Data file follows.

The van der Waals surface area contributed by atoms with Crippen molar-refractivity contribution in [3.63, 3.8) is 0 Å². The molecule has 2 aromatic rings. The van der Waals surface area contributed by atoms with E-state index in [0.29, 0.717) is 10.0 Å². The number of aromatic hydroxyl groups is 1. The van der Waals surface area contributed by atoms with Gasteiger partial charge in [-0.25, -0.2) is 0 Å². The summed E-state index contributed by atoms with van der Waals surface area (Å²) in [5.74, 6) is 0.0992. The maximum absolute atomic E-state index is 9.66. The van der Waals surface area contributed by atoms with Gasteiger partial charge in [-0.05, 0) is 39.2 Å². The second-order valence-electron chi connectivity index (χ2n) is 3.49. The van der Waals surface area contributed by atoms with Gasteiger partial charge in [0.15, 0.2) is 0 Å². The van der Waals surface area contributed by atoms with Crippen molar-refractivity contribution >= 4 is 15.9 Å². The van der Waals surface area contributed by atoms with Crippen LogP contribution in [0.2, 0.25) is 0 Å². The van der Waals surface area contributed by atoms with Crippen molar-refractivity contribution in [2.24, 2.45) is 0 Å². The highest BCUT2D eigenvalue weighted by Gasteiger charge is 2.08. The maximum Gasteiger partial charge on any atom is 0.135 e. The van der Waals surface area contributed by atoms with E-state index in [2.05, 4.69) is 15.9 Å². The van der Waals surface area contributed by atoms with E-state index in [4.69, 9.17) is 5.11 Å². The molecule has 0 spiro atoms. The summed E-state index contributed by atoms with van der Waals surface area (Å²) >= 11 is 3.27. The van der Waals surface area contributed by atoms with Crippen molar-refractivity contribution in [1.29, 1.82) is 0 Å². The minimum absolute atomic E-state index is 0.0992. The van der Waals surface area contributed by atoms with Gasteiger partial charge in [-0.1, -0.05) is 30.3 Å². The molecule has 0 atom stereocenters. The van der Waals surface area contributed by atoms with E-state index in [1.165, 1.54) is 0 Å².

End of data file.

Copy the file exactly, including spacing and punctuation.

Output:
The van der Waals surface area contributed by atoms with Crippen molar-refractivity contribution in [3.63, 3.8) is 0 Å². The molecule has 2 aromatic rings. The van der Waals surface area contributed by atoms with E-state index in [0.29, 0.717) is 10.0 Å². The number of aromatic hydroxyl groups is 1. The van der Waals surface area contributed by atoms with Gasteiger partial charge in [-0.25, -0.2) is 0 Å². The summed E-state index contributed by atoms with van der Waals surface area (Å²) in [5.74, 6) is 0.0992. The maximum absolute atomic E-state index is 9.66. The van der Waals surface area contributed by atoms with Gasteiger partial charge in [-0.05, 0) is 39.2 Å². The second-order valence-electron chi connectivity index (χ2n) is 3.49. The van der Waals surface area contributed by atoms with Gasteiger partial charge in [0.15, 0.2) is 0 Å². The van der Waals surface area contributed by atoms with Crippen molar-refractivity contribution >= 4 is 15.9 Å². The van der Waals surface area contributed by atoms with Crippen LogP contribution in [0.2, 0.25) is 0 Å². The van der Waals surface area contributed by atoms with Crippen molar-refractivity contribution in [2.24, 2.45) is 0 Å². The highest BCUT2D eigenvalue weighted by Gasteiger charge is 2.08. The maximum Gasteiger partial charge on any atom is 0.135 e. The van der Waals surface area contributed by atoms with E-state index in [2.05, 4.69) is 15.9 Å². The van der Waals surface area contributed by atoms with E-state index in [4.69, 9.17) is 5.11 Å². The molecule has 0 spiro atoms. The summed E-state index contributed by atoms with van der Waals surface area (Å²) >= 11 is 3.27. The van der Waals surface area contributed by atoms with Crippen molar-refractivity contribution in [1.29, 1.82) is 0 Å². The minimum absolute atomic E-state index is 0.0992. The van der Waals surface area contributed by atoms with Gasteiger partial charge in [-0.1, -0.05) is 30.3 Å². The molecule has 0 atom stereocenters. The van der Waals surface area contributed by atoms with E-state index in [1.165, 1.54) is 0 Å².